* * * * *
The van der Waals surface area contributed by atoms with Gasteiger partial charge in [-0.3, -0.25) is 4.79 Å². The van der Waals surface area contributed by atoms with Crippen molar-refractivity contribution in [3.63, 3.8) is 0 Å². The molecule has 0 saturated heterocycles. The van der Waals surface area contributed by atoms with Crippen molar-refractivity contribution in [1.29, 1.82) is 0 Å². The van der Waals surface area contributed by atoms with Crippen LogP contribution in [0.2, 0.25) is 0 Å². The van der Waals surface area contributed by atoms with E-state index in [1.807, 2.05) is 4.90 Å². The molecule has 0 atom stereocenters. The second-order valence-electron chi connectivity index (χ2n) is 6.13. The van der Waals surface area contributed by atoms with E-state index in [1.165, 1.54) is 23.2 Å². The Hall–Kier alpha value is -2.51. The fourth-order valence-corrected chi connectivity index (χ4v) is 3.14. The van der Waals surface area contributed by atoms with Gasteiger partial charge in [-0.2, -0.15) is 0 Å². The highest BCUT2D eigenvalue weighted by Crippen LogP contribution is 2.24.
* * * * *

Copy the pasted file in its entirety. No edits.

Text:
The van der Waals surface area contributed by atoms with Gasteiger partial charge in [-0.3, -0.25) is 4.79 Å². The van der Waals surface area contributed by atoms with Crippen molar-refractivity contribution in [3.63, 3.8) is 0 Å². The molecule has 0 saturated heterocycles. The van der Waals surface area contributed by atoms with Crippen molar-refractivity contribution in [1.29, 1.82) is 0 Å². The van der Waals surface area contributed by atoms with Crippen LogP contribution in [0.2, 0.25) is 0 Å². The van der Waals surface area contributed by atoms with E-state index in [1.807, 2.05) is 4.90 Å². The molecule has 0 atom stereocenters. The second-order valence-electron chi connectivity index (χ2n) is 6.13. The van der Waals surface area contributed by atoms with E-state index in [1.165, 1.54) is 23.2 Å². The Hall–Kier alpha value is -2.51. The fourth-order valence-corrected chi connectivity index (χ4v) is 3.14. The van der Waals surface area contributed by atoms with Gasteiger partial charge in [-0.2, -0.15) is 0 Å². The highest BCUT2D eigenvalue weighted by Crippen LogP contribution is 2.24.